Does your dog love you?

Feb 17, 2014 by Robyn Mills

University of Adelaide researchers are studying the interactions between puppies and their mothers as a first step in being able to analyse the relationship between dog and owner.

Speaking ahead of world 'Love your pet day' on Thursday 20 February, PhD student Veronika Czerwinski says studies conducted into human-dog attachment have relied on observational procedures used for human mothers and babies. Attachment behaviours specific to puppies have not been properly described.

"Dogs and humans have been a part of each other's lives for over 14,000 years, domesticated before agriculture started," says Ms Czerwinski, from the University's School of Animal and Veterinary Sciences at Roseworthy campus. "Over this time we have formed a special bond with and they have learnt to communicate with humans through responding to our verbal and behavioural cues."

Attachment, Ms Czerwinski says, is more than just a bond. It has the additional critical components of seeking comfort and security.

But while there are well-validated tests for analysing the attachment between a human mother or caregiver and baby, this isn't the case with dogs and their owners, she says.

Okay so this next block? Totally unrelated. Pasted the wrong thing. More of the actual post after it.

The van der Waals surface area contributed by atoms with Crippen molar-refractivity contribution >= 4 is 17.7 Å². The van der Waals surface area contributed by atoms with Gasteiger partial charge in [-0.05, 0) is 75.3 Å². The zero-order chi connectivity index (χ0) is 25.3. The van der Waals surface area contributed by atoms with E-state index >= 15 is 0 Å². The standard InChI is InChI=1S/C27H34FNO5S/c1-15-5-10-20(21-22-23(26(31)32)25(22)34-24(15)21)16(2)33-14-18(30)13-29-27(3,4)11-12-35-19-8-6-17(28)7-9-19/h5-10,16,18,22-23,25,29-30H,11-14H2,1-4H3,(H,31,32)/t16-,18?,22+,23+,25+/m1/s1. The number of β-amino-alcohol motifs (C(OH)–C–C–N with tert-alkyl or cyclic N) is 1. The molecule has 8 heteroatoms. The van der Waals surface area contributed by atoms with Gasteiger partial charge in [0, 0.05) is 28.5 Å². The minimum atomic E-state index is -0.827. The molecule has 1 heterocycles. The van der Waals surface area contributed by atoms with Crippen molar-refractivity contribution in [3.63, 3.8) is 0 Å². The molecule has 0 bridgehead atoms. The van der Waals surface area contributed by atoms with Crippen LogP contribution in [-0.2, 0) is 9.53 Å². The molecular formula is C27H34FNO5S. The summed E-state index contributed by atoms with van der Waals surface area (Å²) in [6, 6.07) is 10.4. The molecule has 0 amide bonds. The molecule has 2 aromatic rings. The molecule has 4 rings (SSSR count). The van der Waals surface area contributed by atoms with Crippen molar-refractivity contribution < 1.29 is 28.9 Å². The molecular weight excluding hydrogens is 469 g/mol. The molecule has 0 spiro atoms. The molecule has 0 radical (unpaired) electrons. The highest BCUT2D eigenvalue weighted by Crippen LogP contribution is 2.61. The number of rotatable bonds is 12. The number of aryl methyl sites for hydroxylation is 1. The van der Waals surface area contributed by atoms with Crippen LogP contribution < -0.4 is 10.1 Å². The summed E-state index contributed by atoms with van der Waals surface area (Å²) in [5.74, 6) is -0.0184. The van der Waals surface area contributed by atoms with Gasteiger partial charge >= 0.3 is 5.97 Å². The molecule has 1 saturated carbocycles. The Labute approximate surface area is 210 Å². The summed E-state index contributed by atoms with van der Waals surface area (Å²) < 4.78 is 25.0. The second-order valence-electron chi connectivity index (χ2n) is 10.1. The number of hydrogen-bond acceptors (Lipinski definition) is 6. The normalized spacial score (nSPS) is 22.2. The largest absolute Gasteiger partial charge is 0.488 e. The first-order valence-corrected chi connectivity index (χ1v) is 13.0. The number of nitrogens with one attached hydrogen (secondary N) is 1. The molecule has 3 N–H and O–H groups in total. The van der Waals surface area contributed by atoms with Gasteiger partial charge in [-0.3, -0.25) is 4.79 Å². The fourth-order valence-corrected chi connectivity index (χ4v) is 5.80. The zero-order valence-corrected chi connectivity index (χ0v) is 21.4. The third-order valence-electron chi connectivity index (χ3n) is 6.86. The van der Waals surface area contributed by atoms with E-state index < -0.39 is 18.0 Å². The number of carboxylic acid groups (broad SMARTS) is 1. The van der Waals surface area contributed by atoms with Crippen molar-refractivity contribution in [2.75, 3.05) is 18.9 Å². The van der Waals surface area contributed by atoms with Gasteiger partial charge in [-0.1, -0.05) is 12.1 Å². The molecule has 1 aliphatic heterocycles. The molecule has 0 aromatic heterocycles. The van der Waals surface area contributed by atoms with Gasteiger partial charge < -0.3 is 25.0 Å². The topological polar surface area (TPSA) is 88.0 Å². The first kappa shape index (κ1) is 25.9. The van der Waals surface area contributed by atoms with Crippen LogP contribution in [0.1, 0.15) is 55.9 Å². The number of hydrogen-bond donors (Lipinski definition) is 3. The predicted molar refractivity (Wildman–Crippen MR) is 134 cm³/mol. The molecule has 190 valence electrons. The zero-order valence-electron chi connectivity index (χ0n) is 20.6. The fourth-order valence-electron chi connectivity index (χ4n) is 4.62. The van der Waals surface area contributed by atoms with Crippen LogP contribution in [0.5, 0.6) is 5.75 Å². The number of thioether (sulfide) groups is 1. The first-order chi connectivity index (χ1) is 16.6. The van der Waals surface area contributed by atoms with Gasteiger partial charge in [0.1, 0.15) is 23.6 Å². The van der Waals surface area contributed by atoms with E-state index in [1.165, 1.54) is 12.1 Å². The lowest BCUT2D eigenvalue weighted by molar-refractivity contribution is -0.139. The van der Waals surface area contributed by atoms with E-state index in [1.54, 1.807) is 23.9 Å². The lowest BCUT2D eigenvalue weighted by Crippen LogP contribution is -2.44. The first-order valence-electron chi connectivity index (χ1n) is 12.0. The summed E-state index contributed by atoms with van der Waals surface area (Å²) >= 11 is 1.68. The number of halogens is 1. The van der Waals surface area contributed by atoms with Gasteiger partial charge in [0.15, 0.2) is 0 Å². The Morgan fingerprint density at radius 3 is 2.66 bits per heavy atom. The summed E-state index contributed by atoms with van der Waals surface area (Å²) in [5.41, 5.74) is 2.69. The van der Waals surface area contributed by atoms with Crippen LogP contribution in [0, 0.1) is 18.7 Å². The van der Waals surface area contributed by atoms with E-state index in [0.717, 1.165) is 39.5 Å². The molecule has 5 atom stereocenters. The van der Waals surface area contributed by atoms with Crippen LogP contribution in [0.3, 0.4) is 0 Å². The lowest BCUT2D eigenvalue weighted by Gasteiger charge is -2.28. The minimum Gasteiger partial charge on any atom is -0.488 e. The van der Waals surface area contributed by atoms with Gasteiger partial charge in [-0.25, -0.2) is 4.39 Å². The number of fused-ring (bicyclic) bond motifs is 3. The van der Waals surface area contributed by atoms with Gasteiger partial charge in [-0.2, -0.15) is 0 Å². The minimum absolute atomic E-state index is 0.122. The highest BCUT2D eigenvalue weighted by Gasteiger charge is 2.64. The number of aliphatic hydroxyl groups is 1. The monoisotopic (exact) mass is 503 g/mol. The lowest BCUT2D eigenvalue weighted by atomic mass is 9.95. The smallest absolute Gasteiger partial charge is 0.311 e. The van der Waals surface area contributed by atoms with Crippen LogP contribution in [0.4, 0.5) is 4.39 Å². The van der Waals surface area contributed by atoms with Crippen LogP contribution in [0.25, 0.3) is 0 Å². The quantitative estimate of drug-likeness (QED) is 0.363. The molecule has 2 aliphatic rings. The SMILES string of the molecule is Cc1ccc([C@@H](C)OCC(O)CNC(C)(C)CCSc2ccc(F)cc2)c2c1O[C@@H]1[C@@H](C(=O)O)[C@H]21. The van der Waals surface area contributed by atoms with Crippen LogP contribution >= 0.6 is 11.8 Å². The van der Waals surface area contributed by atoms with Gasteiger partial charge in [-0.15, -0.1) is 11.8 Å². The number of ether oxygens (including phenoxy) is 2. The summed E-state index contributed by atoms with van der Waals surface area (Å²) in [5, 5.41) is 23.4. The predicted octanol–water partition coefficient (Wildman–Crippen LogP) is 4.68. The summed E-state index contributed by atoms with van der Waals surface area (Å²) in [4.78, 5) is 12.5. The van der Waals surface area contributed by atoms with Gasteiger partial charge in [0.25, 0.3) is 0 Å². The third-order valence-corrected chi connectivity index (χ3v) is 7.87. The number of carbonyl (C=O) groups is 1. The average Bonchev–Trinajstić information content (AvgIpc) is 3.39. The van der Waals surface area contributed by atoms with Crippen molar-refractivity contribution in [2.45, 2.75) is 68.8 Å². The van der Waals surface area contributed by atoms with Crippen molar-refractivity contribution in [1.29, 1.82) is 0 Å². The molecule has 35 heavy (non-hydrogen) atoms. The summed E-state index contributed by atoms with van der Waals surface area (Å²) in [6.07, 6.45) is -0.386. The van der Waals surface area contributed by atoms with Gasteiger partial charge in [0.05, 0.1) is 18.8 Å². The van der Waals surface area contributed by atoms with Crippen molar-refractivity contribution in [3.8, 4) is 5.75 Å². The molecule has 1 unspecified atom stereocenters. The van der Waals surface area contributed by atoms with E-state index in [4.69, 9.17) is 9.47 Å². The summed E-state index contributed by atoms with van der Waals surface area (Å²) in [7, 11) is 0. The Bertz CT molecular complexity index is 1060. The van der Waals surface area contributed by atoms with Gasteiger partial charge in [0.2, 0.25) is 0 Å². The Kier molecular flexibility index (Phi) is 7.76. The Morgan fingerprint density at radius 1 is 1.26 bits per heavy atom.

Ms Czerwinski is starting her research by filming and observing Labrador litters from birth to when they go to new homes at eight weeks.

"In dogs, there are many benefits to be gained from ensuring there is a healthy attachment between dog and owner," says Ms Czerwinski's supervisor, Dr Susan Hazel, senior lecturer in animal behaviour at the School of Animal and Veterinary Sciences.

"For instance, when the attachment is not normal a puppy is more likely to end up back in an animal shelter and problems that dogs have in later life may well stem from that first relationship. A really good relationship between dog and owner offers all sorts of health and social benefits for people with dogs."

Dr Hazel says the study may help to define the importance of the relationship between puppy and mother, and assist breeders in selecting breeding stock. It may also help in matching dogs and owners.

"Describing the attachment behaviours between puppy and dam will allow us to study whether behaviours that the puppies are showing with their mum are also being shown with their human owner," she says. "This doesn't necessarily translate from human mother-baby behaviours - we have litters of puppies, not litters of babies.

"Through better understanding of the between humans and dogs we can nurture and protect this , and maximise the benefits to both humans and dogs."

Explore further: Dogs could soon predict behavior of 'their human'

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